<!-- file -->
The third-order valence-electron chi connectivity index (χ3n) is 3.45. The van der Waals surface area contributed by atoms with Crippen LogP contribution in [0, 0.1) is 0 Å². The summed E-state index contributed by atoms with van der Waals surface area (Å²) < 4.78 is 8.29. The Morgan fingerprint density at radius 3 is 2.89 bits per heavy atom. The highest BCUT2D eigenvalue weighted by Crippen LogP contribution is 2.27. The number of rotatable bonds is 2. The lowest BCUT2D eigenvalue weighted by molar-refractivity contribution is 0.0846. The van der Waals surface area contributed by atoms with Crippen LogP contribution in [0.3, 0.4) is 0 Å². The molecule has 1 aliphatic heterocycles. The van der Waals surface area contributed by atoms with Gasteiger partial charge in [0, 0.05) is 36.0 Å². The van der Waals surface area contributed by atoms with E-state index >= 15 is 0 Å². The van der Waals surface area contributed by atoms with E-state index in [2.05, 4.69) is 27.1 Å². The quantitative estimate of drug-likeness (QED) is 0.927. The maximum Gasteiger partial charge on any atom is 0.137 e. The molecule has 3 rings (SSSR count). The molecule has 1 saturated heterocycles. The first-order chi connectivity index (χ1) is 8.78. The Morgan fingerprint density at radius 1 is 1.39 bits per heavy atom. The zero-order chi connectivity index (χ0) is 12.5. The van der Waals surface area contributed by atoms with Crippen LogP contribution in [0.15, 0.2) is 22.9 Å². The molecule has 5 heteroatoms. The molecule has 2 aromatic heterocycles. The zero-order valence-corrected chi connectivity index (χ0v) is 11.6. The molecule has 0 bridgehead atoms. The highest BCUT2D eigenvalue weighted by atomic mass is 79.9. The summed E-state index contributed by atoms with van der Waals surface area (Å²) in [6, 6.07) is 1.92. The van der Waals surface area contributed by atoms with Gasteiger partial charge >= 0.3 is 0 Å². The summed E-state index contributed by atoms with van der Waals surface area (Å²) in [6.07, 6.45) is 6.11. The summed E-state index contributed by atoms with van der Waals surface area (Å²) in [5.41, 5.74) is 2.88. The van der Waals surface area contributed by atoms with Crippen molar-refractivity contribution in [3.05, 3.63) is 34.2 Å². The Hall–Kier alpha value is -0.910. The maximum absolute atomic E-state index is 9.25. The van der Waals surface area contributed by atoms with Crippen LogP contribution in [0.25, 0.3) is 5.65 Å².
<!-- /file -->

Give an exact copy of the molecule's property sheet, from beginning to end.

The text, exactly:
The third-order valence-electron chi connectivity index (χ3n) is 3.45. The van der Waals surface area contributed by atoms with Crippen LogP contribution in [0, 0.1) is 0 Å². The summed E-state index contributed by atoms with van der Waals surface area (Å²) < 4.78 is 8.29. The Morgan fingerprint density at radius 3 is 2.89 bits per heavy atom. The highest BCUT2D eigenvalue weighted by Crippen LogP contribution is 2.27. The number of rotatable bonds is 2. The lowest BCUT2D eigenvalue weighted by molar-refractivity contribution is 0.0846. The van der Waals surface area contributed by atoms with Crippen LogP contribution in [0.3, 0.4) is 0 Å². The molecule has 1 aliphatic heterocycles. The van der Waals surface area contributed by atoms with Gasteiger partial charge in [0, 0.05) is 36.0 Å². The van der Waals surface area contributed by atoms with E-state index >= 15 is 0 Å². The van der Waals surface area contributed by atoms with E-state index in [2.05, 4.69) is 27.1 Å². The quantitative estimate of drug-likeness (QED) is 0.927. The maximum Gasteiger partial charge on any atom is 0.137 e. The molecule has 3 rings (SSSR count). The molecule has 1 saturated heterocycles. The first-order chi connectivity index (χ1) is 8.78. The Morgan fingerprint density at radius 1 is 1.39 bits per heavy atom. The zero-order chi connectivity index (χ0) is 12.5. The van der Waals surface area contributed by atoms with Crippen LogP contribution in [0.15, 0.2) is 22.9 Å². The molecule has 5 heteroatoms. The molecule has 2 aromatic heterocycles. The zero-order valence-corrected chi connectivity index (χ0v) is 11.6. The molecule has 0 bridgehead atoms. The highest BCUT2D eigenvalue weighted by atomic mass is 79.9. The summed E-state index contributed by atoms with van der Waals surface area (Å²) in [6, 6.07) is 1.92. The van der Waals surface area contributed by atoms with Gasteiger partial charge >= 0.3 is 0 Å². The summed E-state index contributed by atoms with van der Waals surface area (Å²) in [6.07, 6.45) is 6.11. The summed E-state index contributed by atoms with van der Waals surface area (Å²) in [5.41, 5.74) is 2.88. The van der Waals surface area contributed by atoms with Crippen molar-refractivity contribution in [3.05, 3.63) is 34.2 Å². The Hall–Kier alpha value is -0.910. The maximum absolute atomic E-state index is 9.25. The van der Waals surface area contributed by atoms with Crippen LogP contribution in [0.25, 0.3) is 5.65 Å².